Same-sex marriage is, as it has been since the issue became a national talking point, contentious.
But after the U.S. Supreme Court issued a ruling in June that knocked down one of the major pieces of the Defense of Marriage Act (which forbade any federal recognition of same-sex unions), USA Today released public opinion polling information done across the country that showed 55 percent of respondents favored government recognition of same-sex marriages, while 40 percent opposed it. In 1996, those who supported marriage equality were a distinct minority — only 27 percent were in favor.
While several states across the country, including New York, Washington, Iowa, Maryland and Vermont, have legalized same-sex marriages, many religious organizations, specifically those of various Christian denominations, have been vocally opposed to the legalization of same-sex marriages. The Supreme Court’s ruling on the Defense of Marriage Act is far from the end for these groups.
The city of Tempe has been considering adopting civil unions for gay and lesbian couples, following in the footsteps of Bisbee, Ariz., which began allowing civil unions on July 5.
And, in a solidly and reliably conservative state, which voted in 2008 to add a ban on same-sex unions to the Arizona constitution, three Tempe churches of different denominations have lent their support to those who favor gay marriage.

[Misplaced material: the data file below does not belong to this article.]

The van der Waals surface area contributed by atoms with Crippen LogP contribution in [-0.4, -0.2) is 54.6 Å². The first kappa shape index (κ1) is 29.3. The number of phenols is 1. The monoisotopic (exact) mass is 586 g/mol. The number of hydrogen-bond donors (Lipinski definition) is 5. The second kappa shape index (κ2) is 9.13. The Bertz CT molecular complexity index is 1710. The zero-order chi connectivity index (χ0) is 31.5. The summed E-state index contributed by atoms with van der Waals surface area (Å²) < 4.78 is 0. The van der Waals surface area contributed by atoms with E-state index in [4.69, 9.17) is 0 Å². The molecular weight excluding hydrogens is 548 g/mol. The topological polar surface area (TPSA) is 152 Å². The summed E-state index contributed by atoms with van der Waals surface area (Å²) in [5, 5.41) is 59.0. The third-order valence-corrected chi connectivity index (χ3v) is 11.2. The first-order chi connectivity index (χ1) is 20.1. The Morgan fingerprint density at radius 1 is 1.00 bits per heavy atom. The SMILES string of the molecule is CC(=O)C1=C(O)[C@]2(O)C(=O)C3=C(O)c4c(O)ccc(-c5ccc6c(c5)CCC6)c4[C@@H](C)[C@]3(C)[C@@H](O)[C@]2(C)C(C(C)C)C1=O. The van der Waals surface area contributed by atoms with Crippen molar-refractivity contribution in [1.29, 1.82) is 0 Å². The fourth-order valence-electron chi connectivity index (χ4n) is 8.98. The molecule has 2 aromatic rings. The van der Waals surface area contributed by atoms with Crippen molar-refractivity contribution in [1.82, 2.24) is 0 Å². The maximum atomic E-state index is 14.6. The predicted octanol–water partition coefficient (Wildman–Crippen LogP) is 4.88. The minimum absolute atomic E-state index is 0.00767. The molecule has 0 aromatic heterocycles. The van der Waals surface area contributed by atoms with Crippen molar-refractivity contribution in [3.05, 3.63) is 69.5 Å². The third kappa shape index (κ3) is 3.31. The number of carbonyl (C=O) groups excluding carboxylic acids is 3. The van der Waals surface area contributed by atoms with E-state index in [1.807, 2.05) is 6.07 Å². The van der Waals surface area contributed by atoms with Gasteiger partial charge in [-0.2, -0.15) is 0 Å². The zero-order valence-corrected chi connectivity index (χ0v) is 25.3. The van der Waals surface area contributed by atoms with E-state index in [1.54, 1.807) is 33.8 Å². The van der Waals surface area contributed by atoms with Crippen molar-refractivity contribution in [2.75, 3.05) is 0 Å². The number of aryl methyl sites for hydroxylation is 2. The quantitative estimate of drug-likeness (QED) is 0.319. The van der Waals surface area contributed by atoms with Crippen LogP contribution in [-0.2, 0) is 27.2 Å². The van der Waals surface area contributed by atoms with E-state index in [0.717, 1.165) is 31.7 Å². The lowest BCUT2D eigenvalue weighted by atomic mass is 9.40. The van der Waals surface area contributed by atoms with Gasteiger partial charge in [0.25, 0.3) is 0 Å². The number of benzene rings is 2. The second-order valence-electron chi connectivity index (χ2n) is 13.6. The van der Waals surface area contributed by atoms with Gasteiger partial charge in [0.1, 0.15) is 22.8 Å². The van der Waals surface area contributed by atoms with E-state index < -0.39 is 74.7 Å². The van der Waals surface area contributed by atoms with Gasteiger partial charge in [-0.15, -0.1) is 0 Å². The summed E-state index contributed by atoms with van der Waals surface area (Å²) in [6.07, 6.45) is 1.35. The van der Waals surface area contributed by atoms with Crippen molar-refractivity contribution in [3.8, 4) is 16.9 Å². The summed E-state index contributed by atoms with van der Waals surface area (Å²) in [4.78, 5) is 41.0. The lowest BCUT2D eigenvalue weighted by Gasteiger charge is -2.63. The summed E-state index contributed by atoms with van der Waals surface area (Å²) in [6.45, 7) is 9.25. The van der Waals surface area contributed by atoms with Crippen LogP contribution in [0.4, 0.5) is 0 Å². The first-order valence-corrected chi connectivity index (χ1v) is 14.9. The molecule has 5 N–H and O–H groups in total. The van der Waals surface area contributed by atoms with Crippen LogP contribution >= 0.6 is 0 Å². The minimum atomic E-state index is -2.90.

It’s refreshing to see churches, albeit churches of liberal denominations in the middle of liberal Tempe, to be getting out in front on the issue. In Tempe, congregations from the Disciples of Christ, the Ecumenical Catholic Communion and the Episcopal Church all came together for a church service on Sept. 15.
The Community Christian Church, the Guardian Angels Ecumenical Catholic Community and the St. Augustine’s Episcopal Parish were united in “making sure that Arizonans who are gay know that there are faith-based communities that support their right to marry and worship in a church,” according to The Arizona Republic.
The current crop of college-age young adults is much more likely to be accepting of same-sex marriage than any generation that came before it. According to a 2012 ABC/Washington Post poll, “66 percent of adults under 30 are sympathetic to gay marriage, while only 31 percent of those 65 or older” are in support.
According to the Associated Press, when a Dona Ana, N.M. county clerk began issuing marriage licenses to gay and lesbian couples last month, there was more or less a “lack of public outrage or protest” — somewhat odd, considering same-sex marriage was included among the planks of both major political parties’ platforms in the 2012 election cycle and remains very much a part of current political debate.
It’s great and even encouraging to see faith communities become more “open and affirming” of same-sex couples. However, the unfortunate fact remains that in states that don’t allow gay marriages, including Arizona, those couples are essentially treated as second-class citizens in the eyes of the law, unable to access basic benefits that are automatically afforded to heterosexual married couples.
We’re still living in “two Americas.” And that should change.
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